Researchers in the UK evaluated the effectiveness of a commercially available artificial intelligence (AI) algorithm with human readers of screening mammography using a standardized assessment. The Radiological Society of North America (RSNA) journal Radiology published the outcomes of their research.
Not all breast cancers are found during mammogram screening. The needless use of imaging and biopsy in women who do not have breast cancer can be brought on by false-positive interpretations. One alternative is to have two readers evaluate each mammogram in order to increase the sensitivity and specificity of screening mammography.
The researchers found that twice reading lowers recall rates while increasing breast cancer detection rates by 6 to 15%. In times of reader shortages, this technique is labor-intensive and challenging to implement.
To evaluate the performance of human readers and AI, Prof. Chen and her study team employed test sets from the Personal Performance in Mammographic Screening, or PERFORMS, quality assurance assessment used by the UK’s National Health Service Breast Screening Programme (NHSBSP). 60 tough exams from the NHSBSP with aberrant, benign, and normal findings make up a single PERFORMS test. The reader’s score is compared to the actual AI results for each test mammography.
She stated that it was crucial for human readers involved in breast cancer screening to function satisfactorily. “The same will apply to AI once it is used in clinical settings.”
The research team assessed the performance of the AI programme using data from two consecutive PERFORMS test sets, or 120 screening mammograms. The results of the 552 human readers, including 315 (57%) board-certified radiologists and 237 non-radiologist readers (206 radiographers and 31 breast doctors), were compared to the AI test scores.
“The 552 readers in our study represent 68% of readers in the NHSBSP, so this provides a robust performance comparison between human readers and AI,” Professor Chen stated.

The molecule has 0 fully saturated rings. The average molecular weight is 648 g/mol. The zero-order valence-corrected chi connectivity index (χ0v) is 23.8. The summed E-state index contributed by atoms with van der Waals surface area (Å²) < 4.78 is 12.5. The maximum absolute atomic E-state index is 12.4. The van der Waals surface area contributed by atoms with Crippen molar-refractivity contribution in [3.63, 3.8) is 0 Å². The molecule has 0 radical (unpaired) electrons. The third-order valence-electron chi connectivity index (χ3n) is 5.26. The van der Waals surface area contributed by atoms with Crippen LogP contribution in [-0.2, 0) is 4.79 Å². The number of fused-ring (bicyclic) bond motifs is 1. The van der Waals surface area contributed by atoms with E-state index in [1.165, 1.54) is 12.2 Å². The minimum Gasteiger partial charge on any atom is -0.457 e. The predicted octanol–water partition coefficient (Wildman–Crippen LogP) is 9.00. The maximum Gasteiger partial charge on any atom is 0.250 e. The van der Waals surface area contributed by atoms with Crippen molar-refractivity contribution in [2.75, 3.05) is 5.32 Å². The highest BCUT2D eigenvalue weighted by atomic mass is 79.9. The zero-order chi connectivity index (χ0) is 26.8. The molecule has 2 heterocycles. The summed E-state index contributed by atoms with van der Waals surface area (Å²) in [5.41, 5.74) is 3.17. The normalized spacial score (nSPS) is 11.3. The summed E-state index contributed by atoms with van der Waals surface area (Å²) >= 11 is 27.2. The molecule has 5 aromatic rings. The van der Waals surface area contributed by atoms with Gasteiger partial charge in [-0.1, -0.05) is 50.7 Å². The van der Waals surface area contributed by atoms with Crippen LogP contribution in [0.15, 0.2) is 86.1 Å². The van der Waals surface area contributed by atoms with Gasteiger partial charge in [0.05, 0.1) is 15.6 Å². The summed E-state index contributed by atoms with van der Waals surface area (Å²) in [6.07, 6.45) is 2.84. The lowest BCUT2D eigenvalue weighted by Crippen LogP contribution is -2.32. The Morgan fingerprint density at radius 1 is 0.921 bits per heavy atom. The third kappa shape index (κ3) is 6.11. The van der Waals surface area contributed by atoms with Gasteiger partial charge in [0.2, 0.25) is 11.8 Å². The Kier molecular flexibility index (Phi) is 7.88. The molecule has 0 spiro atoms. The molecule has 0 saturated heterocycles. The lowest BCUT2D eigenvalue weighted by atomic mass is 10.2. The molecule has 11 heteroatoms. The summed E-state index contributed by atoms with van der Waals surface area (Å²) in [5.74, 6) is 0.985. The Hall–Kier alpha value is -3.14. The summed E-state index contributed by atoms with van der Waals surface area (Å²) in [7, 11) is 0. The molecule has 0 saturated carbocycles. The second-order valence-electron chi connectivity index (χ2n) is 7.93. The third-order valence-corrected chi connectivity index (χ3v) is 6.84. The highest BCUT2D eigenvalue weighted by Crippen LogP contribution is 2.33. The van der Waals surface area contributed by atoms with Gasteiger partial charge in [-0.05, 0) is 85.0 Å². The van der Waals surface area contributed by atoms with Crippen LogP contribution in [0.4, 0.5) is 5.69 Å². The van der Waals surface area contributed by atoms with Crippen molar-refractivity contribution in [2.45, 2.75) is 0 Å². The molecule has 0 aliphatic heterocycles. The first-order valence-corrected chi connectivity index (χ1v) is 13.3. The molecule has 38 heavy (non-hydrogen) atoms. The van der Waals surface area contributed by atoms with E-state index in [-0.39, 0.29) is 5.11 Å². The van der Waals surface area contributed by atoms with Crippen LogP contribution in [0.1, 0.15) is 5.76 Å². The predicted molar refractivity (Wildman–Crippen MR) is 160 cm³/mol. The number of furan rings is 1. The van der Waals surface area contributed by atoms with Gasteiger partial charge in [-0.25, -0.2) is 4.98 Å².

There were 161/240 (67%) normal breasts, 70/240 (29%) malignant breasts, and 9/240 (4%) benign breasts when each breast was treated separately. Malignant mammographic features that were most frequently observed were masses (45/70 or 64.3%), calcifications (9/70 or 12.9%), asymmetries (8/70 or 11.4%), and architectural deformities (8/70 or 11.4%). Malignant lesions had an average size of 15.5 mm.
In 120 assessments, no distinction in performance between AI and human readers was found for the identification of breast cancer. The performance of a human reader showed a mean 90% sensitivity and 76% specificity. AI readers were comparable to human readers in terms of sensitivity (91%) and specificity (77%).
The study’s findings, according to Prof. Chen, “provide strong supporting evidence that AI for breast cancer screening can perform as well as human readers.”
Prior to AI being employed as a second reader in clinical practise, according to Prof. Chen, additional research is required.
She said, “I don’t think it is too early to say exactly how we will use AI in breast screening in the end.” The current major prospective clinical trials will provide further information. No matter how we deploy AI, its success will depend on our capacity to continuously assess performance.
It’s crucial to understand that algorithms can be impacted by changes in the operating environment and that AI performance might deteriorate with time, according to Prof. Chen.
Once AI enters clinical practise, “it’s critical that imaging centers have a process in place to provide ongoing monitoring of AI,” the expert emphasized. “Since no studies to date have compared the performance of human readers in common quality assurance test sets to that of AI, this study may provide a model for evaluating AI performance in a real-world setting,” the authors write.